PG43UQ is primarily a gaming monitor, it literally says this in the name. The high refresh rate HDR 4k display is awesome for that and the specification boasts 1 ms moving picture response time, but if you look closely, that is achieved with ELMB enabled which is the Extreme Low Motion Blur option. By default it is turned off and in most scenarios this monitor delivers great results, but when it comes to very contrasty areas in fast paced games – you can see ghosting. This is very much expected from VA panels and to be fair to ASUS it is not the worst I have seen. However at this price range I would expect it to be darn near perfect and it is not.


Let’s have a look at some tests. First the non-scientific test – we run the display with four different overdrive options in CS:GO benchmark which is the worst case scenario as far as fast moving footage goes. It is clear that with overdrive set to 0, the result is incredibly blurry and with overdrive set to 5 it is much sharper but also overshoots while creating a massive amount of coronas which in turn skew the colours and become very distracting. 


Let’s have a look at some tests. First the non-scientific test – we run the display with four different overdrive options in CS:GO benchmark which is the worst case scenario as far as fast moving footage goes. It is clear that with overdrive set to 0, the result is incredibly blurry and with overdrive set to 5 it is much sharper but also overshoots while creating a massive amount of coronas which in turn skew the colours and become very distracting. 

To improve on this and get down to 1ms response time, we need to enable ELMB. Unfortunately this requires you to turn off adaptive sync which in many ways negates the point of getting this monitor in the first place.


To really test the motion blur we have set-up a pursuit camera to simulate eye tracking. For this test we ran display at 120Hz for easier synchronisation with the camera.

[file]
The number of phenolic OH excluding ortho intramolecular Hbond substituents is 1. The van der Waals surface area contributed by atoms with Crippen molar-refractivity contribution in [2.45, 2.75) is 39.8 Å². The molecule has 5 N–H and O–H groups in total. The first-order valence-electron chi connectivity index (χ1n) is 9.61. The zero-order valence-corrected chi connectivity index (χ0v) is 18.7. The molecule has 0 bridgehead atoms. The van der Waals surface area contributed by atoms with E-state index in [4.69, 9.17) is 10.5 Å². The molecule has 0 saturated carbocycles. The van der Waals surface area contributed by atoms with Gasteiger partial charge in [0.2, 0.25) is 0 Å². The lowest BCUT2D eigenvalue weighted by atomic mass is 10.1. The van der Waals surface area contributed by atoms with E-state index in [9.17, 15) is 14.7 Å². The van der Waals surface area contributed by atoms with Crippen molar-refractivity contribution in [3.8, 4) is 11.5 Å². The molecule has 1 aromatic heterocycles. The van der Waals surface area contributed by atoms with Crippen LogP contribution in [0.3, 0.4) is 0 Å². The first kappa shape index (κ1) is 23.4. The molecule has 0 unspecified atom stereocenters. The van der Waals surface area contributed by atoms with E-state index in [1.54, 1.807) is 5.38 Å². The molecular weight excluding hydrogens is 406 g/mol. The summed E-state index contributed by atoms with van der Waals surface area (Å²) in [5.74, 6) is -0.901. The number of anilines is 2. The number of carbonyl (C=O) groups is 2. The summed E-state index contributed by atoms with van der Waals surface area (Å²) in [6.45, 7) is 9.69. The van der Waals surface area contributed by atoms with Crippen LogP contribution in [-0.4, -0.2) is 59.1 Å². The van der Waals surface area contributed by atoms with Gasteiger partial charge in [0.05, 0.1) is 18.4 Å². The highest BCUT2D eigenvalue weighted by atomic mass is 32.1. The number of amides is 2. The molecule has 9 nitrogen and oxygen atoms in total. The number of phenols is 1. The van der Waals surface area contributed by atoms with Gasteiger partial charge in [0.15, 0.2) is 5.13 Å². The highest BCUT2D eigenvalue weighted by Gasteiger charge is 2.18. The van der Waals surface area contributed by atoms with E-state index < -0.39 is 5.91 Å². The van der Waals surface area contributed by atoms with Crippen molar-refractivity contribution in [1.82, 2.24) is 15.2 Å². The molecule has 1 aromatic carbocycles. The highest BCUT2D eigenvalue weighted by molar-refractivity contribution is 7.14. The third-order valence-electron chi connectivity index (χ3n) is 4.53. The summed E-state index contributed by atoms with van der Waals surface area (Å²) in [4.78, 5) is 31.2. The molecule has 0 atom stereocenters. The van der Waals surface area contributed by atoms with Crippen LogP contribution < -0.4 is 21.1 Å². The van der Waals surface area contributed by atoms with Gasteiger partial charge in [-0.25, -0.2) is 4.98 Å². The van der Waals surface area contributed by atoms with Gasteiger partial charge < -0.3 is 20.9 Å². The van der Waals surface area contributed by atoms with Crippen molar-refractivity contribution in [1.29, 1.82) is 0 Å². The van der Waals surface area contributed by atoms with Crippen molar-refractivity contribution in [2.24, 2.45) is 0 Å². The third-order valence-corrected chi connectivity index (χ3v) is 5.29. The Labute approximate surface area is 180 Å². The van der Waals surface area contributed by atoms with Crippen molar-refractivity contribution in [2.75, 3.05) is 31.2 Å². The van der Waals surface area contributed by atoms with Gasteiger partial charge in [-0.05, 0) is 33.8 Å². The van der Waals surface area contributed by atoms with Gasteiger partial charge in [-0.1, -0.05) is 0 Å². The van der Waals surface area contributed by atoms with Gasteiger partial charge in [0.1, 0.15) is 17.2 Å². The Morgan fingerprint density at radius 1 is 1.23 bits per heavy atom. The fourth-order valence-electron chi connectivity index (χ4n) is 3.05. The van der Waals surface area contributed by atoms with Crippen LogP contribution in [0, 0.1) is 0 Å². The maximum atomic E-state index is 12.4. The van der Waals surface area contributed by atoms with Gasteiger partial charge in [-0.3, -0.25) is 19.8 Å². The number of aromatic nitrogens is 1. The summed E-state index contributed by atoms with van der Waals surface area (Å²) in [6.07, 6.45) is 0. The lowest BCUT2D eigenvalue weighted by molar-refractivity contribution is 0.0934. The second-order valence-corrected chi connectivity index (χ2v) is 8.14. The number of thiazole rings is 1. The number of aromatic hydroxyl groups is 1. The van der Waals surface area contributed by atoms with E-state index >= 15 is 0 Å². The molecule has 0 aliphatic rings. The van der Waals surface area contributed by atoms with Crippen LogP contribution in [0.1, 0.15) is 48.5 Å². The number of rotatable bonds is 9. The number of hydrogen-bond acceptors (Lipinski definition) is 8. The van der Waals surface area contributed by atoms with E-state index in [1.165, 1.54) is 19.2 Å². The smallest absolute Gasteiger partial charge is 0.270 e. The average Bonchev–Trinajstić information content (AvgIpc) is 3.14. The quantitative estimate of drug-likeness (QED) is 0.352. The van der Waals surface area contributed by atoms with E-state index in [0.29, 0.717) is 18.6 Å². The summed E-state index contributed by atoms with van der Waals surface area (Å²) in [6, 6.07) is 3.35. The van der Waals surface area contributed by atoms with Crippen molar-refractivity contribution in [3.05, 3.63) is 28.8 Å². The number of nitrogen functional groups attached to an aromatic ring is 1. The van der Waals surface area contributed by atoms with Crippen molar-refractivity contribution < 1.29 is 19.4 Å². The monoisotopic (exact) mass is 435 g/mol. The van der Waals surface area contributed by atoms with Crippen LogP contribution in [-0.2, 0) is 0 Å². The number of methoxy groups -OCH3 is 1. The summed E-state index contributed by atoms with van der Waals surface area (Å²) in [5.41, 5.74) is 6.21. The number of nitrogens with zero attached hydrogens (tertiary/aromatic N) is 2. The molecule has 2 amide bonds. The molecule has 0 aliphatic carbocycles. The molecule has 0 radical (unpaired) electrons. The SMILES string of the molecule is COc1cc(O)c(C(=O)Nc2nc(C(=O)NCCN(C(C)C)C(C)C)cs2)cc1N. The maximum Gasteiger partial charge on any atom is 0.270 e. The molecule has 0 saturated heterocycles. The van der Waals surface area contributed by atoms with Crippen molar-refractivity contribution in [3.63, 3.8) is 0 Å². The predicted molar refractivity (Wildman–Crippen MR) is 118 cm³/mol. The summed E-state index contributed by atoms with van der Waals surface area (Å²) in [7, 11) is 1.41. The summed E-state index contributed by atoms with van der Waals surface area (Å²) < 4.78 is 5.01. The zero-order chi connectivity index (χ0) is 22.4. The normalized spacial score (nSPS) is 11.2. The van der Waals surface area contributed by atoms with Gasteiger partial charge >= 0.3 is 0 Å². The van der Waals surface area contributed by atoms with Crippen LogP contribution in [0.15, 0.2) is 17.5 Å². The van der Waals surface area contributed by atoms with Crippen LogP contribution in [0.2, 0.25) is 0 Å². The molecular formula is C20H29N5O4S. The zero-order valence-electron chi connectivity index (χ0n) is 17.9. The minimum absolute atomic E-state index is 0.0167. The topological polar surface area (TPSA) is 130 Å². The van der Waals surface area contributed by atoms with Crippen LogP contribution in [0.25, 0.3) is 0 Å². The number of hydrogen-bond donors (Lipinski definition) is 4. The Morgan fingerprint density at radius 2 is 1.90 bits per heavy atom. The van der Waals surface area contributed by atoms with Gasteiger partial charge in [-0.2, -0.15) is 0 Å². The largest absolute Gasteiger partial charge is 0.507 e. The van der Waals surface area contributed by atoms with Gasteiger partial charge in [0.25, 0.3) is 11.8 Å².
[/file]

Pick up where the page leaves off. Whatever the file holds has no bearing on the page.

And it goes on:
First we have the default overdrive setting and here we see the alien is definitely blurry and if you look in the bright or dark area it also has some smearing. When enabling ELMB mode we see a much sharper image but unfortunately there is a lot of strobe crosstalk and it is very distracting when in games. 

With all of this in mind, if you buy this monitor then for general use and gaming turn on adaptive sync, set overdrive mode to 4, then choose the preferred HDR mode. In slower paced titles it does rather well.


This brings me to the things I really like about this gentle giant:

 

When you enable sRGB mode on this 43inch 4k panel, it becomes incredibly colour accurate and is amazing for photo and video editing. Bear in mind – when sitting right next to it, you constantly need to look up, this is not an issue when editing as the top section only has setting bars and not constantly in use. When I am not gaming, I tend to make my windows two thirds of the size and leave the top portion of the screen for some sort of other monitoring. 

I also really like the software it comes with. You can do most of the settings straight from the desktop, and the ability to set up picture-in-picture or picture-by-picture mode is great for those planning to use this display for both work and play.

For those who are planning to use it to watch movies, the HDR mode truly makes it great. Also the built-in dual 10W speakers are not bad. Check out the video above to hear the sound comparison between our Yamaha speakers and the built-in speakers. Let us know what you think.


So the bottom line – should you go out and buy this monitor right now? It depends… I really hope ASUS will change the panel type on future models of this monitor to get rid of that ghosting issue. If you are a competitive gamer, then probably skip this one. To be fair 4k and 43inches is not something competitive gamers need anyway. Also given the price, it is fair to admit it may not be for everyone but if you are a professional who needs a colour accurate monitor and also likes to play adventure games – this monitor is awesome for that. You have great visuals and when paired with adaptive sync all the content looks simply stunning.